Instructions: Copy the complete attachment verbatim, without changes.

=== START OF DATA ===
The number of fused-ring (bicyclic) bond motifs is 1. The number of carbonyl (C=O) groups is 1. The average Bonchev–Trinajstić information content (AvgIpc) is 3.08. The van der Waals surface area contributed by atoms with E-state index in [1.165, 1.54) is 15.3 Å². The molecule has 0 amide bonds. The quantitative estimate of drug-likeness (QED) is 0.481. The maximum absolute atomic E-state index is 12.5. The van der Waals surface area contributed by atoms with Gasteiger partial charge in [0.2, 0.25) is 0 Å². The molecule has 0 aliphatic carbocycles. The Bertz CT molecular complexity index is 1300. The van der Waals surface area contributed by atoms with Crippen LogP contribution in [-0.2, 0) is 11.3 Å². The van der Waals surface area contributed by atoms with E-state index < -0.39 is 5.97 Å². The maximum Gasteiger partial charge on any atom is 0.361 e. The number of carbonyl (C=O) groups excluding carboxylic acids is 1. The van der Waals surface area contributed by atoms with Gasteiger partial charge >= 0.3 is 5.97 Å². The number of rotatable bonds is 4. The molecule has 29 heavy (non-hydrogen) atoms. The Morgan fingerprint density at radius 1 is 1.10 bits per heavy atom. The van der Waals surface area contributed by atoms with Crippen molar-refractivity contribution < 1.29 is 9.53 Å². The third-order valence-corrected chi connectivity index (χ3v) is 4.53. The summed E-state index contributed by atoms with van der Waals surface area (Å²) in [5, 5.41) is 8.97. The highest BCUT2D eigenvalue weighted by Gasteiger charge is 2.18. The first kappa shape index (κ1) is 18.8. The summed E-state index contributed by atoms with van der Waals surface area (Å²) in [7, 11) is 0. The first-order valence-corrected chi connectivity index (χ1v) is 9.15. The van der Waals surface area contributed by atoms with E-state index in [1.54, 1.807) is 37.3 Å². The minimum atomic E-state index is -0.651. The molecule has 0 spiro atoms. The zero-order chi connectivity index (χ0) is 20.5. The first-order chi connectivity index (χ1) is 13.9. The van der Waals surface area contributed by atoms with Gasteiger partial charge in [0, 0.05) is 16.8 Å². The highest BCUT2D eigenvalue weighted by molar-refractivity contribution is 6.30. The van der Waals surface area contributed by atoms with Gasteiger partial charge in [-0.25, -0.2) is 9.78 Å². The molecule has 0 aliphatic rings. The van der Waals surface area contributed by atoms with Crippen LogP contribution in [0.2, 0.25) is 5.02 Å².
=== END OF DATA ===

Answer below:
The number of fused-ring (bicyclic) bond motifs is 1. The number of carbonyl (C=O) groups is 1. The average Bonchev–Trinajstić information content (AvgIpc) is 3.08. The van der Waals surface area contributed by atoms with E-state index in [1.165, 1.54) is 15.3 Å². The molecule has 0 amide bonds. The quantitative estimate of drug-likeness (QED) is 0.481. The maximum absolute atomic E-state index is 12.5. The van der Waals surface area contributed by atoms with Gasteiger partial charge in [0.2, 0.25) is 0 Å². The molecule has 0 aliphatic carbocycles. The Bertz CT molecular complexity index is 1300. The van der Waals surface area contributed by atoms with Crippen LogP contribution in [-0.2, 0) is 11.3 Å². The van der Waals surface area contributed by atoms with E-state index < -0.39 is 5.97 Å². The maximum Gasteiger partial charge on any atom is 0.361 e. The number of carbonyl (C=O) groups excluding carboxylic acids is 1. The van der Waals surface area contributed by atoms with Gasteiger partial charge >= 0.3 is 5.97 Å². The number of rotatable bonds is 4. The molecule has 29 heavy (non-hydrogen) atoms. The Morgan fingerprint density at radius 1 is 1.10 bits per heavy atom. The van der Waals surface area contributed by atoms with Crippen molar-refractivity contribution < 1.29 is 9.53 Å². The third-order valence-corrected chi connectivity index (χ3v) is 4.53. The summed E-state index contributed by atoms with van der Waals surface area (Å²) in [5, 5.41) is 8.97. The highest BCUT2D eigenvalue weighted by Gasteiger charge is 2.18. The first kappa shape index (κ1) is 18.8. The summed E-state index contributed by atoms with van der Waals surface area (Å²) in [7, 11) is 0. The first-order valence-corrected chi connectivity index (χ1v) is 9.15. The van der Waals surface area contributed by atoms with E-state index in [1.54, 1.807) is 37.3 Å². The minimum atomic E-state index is -0.651. The molecule has 0 spiro atoms. The zero-order chi connectivity index (χ0) is 20.5. The first-order chi connectivity index (χ1) is 13.9. The van der Waals surface area contributed by atoms with Gasteiger partial charge in [0, 0.05) is 16.8 Å². The highest BCUT2D eigenvalue weighted by molar-refractivity contribution is 6.30. The van der Waals surface area contributed by atoms with Gasteiger partial charge in [-0.25, -0.2) is 9.78 Å². The molecule has 0 aliphatic rings. The van der Waals surface area contributed by atoms with Crippen LogP contribution in [0.2, 0.25) is 5.02 Å².